The SS Natchez in New Orleans
The SS Natchez in New Orleans

The Steamboat Natchez

The Natchez is back!

The Natchez steamboat is an icon of New Orleans. Unlike the diesel powered City of New Orleans or the Creole Queen, the Natchez is powered by a compound steam engine. Well, technically she is diesel powered but instead of a diesel engine, it’s burnt in the boilers. She was built in 1975 and has been cruising up and down the Mississippi ever since. President Ford famously came aboard her on his campaign trail. However, she’s probably most famous for winning several steamboat races against the Delta Queen, Belle of Louisville, and the Mississippi Queen. Much of her equipment comes from other steamboats. Her engine and steering system are from a steamboat called the Clairton, a pressure gauge from the Sprague, and her whistle was salvaged from a sunken steamer. She unfortunately made the headlines a year ago as a fire caused by ignition of improperly stored combustibles while she was undergoing maintenance work. However, I am proud to announce she’s back and better than ever. I will document my experience for you.

We boarded the steamboat at 6:00 pm and were immediately sat for dinner. We enjoyed the buffet of options, the chicken breast was particularly delicious. The atmosphere was wonderful with the Dukes of Dixieland playing lots of lovely jazz numbers. After dinner, the mooring lines were undone and away she went. The captain gave commentary and information over the PA system. The paddle wheel churned furiously for something that weighed 26 tons. I quickly explored the lower decks and came across the boiler room. The diesel fire was burning so hot that it was projecting onto the wall through the sight glass. The two boilers were named Thelma and Louise. I made my way to the engine room. It was lovely and warm, which was important since I had forgotten my jacket at home. The pounding of the engines was monstrous, showing the raw power of steam. The amount of linkages and levers was astonishing but thanks to clever color coding of the rods along with the diagram, it was relatively easy to figure out. The wall of gauges was something to be seen; you could tell when someone used a toilet or a faucet because the water pressure gauge would go crazy. I spoke to the chief engineer for a while before I made my way out. I explored the rest of the ship and saw many sights including the domino sugar refinery and massive cargo ships. While I was making my way back to the engine room, there was an enormous roar, the triple bell whistle had sung out into the night. Echoing for miles around, it signaled we had reached the halfway point and that it was time to turn around. I quickly made my way to the engine room once more and marveled as they turned the mighty beast. I found myself quite parched after that, so I quickly made my way to the bar and got a coke. I also got a book and a captain’s hat from the gift shop. I also reconvened with the rest of the family and invited them down to the engine room. They marveled at the regular beat of the marvelous, mechanical, compound engines. It was like they were alive. After about 30 minutes, we sighted the dock. It was time to dock and go home. The bow thrusters activated and pushed the ship into place. The deckhands tied everything up and we were free to go. We said our goodbyes to the captain, the deckhands, the watchmen, and the engineers as we stepped on dry land.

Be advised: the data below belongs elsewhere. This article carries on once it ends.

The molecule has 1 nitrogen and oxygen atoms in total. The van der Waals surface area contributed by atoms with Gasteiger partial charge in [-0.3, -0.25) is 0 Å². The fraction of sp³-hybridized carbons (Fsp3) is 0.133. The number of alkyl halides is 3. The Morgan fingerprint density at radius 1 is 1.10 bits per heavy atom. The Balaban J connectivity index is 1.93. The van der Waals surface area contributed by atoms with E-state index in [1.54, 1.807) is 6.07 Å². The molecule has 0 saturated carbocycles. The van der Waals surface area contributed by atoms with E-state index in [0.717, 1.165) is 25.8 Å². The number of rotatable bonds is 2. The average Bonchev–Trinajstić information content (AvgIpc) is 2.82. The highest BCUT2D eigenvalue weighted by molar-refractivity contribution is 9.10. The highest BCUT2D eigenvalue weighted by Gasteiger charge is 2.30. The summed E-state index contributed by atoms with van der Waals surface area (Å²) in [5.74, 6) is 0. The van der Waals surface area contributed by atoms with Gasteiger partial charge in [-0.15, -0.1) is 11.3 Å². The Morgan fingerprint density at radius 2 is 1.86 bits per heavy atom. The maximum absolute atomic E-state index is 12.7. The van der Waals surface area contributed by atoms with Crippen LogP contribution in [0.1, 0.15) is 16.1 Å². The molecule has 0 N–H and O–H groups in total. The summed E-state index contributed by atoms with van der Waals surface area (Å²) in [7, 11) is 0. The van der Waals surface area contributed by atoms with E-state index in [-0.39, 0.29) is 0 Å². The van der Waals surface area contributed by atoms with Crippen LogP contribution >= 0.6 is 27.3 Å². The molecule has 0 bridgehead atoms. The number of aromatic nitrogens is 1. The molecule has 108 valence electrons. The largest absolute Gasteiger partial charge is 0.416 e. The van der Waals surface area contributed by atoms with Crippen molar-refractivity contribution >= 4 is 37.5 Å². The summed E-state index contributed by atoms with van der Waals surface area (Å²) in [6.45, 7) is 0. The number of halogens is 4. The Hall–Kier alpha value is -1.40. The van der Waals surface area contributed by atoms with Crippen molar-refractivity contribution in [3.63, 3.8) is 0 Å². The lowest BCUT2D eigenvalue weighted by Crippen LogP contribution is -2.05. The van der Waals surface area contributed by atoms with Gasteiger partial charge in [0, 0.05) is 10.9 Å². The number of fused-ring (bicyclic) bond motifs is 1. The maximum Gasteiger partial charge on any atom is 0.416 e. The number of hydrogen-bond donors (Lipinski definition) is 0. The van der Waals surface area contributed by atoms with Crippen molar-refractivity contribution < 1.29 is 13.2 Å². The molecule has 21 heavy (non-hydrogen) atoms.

In conclusion, the Natchez is an excellent attraction to do if you’re looking to do something with family or friends.

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